of my twenty-six years in the Army, I was still being
offered very good and important jobs in spite of the
fact that my superiors must have known that I wasn't
thoroughly reliable. However, I kept that job in Egypt
and Palestine for about two years, and then I changed
over to the other battalion in my regiment. They weren't
quite so up-to-date on my history and I got away with
about four years with them. Then I had about six months
on a small island in command of the troops there. I
left because I had a contretemps with the Governor.
I went to a dinner he gave one night, rather drunk.
I buttonholed him after dinner and gave him a few tips
on how to run his colony better and the result of that
was about a fortnight or so later I was shipped back
to my regiment. But on the other hand, I was terribly
fortunate because that should have been a court martial
offense and I should have been out on my ear. I was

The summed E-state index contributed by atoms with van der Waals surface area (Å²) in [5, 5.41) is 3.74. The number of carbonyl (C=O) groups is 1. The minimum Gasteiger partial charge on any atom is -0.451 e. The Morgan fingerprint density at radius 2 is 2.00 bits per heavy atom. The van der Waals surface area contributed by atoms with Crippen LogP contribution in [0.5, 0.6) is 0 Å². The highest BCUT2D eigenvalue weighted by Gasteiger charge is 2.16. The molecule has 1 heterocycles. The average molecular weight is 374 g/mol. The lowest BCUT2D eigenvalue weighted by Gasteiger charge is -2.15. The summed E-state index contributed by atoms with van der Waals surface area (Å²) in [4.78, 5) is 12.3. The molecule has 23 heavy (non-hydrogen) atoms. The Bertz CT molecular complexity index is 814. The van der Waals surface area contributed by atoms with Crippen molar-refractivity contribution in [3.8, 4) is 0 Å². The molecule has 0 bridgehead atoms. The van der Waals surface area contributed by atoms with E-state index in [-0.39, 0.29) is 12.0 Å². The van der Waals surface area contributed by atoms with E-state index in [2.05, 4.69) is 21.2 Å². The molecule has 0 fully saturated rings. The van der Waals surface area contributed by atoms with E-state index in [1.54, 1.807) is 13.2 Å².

lucky again. I had three or four very uncomfortable
months with my regiment then on the Suez Canal. The
Commanding Officer only spoke to me when he wanted to
tell me exactly who I was and what I was and how little
I counted in the scheme of things and how glad he would
be if I went away. Even at that, he spoke quite often.
Then Hitler's war
broke out, and again, I was given a really important
job on the Suez Canal, dealing with military shipping.
I lasted at that for four months, chiefly on alcohol,
because I never seemed to find any time to eat. At the
end of that time, they shipped me back to my regiment